Don't get Betamaxed get Meta

Matt Fenn ,


Meta information is information used to describe information. Used for indexing, web pages for example. It provides background and context to the main event.

And just in case you didn't know or are in too much of a hurry to Google it, Betamax was a format that in the 1970's and 1980's was the technically superior alternative to VHS video.

Technical superiority vs Accessibility

But as the history books, or a sort through the boxes in your parents attic will tell you. VHS won the battle, not because it was a superior product. But because it was more accessible. And there's the rub.

There was a time not so long ago when what you did, what you produced was the most important thing. Like, it's a Rolls Royce, what more do you need to know?

Now it's the information you produce that sits around what you do that makes the difference.

Technical superiority + Accessibility

Accessibility, in a two horse video tape race came down to price.

Accessibility in our crowded marketplaces where differentiation counts, is the ability to take the conversation to your customer.

For example. If you took two competing companies and one focused purely on their product. Putting all of their effort into producing their best widget.

And a competing company building a similar widget invested time talking about their widget, writing widgety blog articles, and chatting to widget community members; building background and context, connecting socially, generating word of mouth...

I know who would have the most successful widget.

It's sort of counter intuitive. You'd think that the 'technically' best product should win.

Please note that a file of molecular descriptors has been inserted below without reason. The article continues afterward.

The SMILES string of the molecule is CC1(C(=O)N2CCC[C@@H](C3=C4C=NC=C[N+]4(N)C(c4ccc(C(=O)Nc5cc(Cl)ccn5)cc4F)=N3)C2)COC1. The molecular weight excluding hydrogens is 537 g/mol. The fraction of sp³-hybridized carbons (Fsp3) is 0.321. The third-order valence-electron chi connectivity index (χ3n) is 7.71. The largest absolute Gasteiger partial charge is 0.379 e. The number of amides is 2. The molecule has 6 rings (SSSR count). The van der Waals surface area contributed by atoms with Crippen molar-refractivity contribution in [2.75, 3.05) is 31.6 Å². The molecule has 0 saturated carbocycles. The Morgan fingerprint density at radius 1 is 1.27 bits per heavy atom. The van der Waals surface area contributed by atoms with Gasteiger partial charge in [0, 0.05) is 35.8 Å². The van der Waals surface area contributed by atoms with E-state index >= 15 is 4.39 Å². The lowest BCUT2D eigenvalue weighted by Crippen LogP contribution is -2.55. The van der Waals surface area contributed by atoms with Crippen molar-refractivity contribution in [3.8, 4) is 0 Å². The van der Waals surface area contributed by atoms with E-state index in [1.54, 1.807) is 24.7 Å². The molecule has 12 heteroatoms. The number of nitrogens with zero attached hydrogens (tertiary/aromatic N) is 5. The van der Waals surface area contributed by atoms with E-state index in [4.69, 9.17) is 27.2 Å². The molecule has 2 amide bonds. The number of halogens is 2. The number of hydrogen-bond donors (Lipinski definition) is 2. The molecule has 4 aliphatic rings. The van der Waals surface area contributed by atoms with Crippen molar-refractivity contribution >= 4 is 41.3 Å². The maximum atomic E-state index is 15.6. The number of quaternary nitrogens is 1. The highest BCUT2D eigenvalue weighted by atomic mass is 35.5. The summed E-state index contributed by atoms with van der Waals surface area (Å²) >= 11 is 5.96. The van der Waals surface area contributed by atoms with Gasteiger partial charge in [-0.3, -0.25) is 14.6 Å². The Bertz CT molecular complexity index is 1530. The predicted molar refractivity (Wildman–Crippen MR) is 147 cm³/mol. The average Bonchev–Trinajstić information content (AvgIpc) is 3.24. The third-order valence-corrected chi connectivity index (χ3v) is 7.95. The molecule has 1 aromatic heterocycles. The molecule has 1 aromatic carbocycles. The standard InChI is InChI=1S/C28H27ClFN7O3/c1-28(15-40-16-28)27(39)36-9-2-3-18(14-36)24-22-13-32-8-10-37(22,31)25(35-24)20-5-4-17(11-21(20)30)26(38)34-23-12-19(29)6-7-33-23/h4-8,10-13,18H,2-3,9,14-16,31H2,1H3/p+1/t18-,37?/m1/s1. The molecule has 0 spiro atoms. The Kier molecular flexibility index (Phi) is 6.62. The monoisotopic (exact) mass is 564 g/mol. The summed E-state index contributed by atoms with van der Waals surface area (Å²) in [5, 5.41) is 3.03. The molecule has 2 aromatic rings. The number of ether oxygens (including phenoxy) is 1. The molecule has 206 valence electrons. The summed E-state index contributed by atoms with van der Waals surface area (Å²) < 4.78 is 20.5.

Well it doesn't necessarily. You need to have a great product. Yes. But if you don't want to get betamaxed you need to be accessible, think about, record, write and publish the meta information for whatever you do.

Giving your customers background and context fits your product into their lives, shows how it solves their problems.

Meta information is information used to describe information. Used for indexing, web pages for example. It provides background and context to the main event.

And just in case you didn't know or are in too much of a hurry to Google it, Betamax was a format that in the 1970's and 1980's was the technically superior alternative to VHS video.

Technical superiority vs Accessibility

But as the history books, or a sort through the boxes in your parents attic will tell you. VHS won the battle, not because it was a superior product. But because it was more accessible. And there's the rub.

There was a time not so long ago when what you did, what you produced was the most important thing. Like, it's a Rolls Royce, what more do you need to know?

Now it's the information you produce that sits around what you do that makes the difference.

Technical superiority + Accessibility

Accessibility, in a two horse video tape race came down to price.

Accessibility in our crowded marketplaces where differentiation counts, is the ability to take the conversation to your customer.

For example. If you took two competing companies and one focused purely on their product. Putting all of their effort into producing their best widget.

And a competing company building a similar widget invested time talking about their widget, writing widgety blog articles, and chatting to widget community members; building background and context, connecting socially, generating word of mouth...

I know who would have the most successful widget.

It's sort of counter intuitive. You'd think that the 'technically' best product should win.

Well it doesn't necessarily. You need to have a great product. Yes. But if you don't want to get betamaxed you need to be accessible, think about, record, write and publish the meta information for whatever you do.

Giving your customers background and context fits your product into their lives, shows how it solves their problems.

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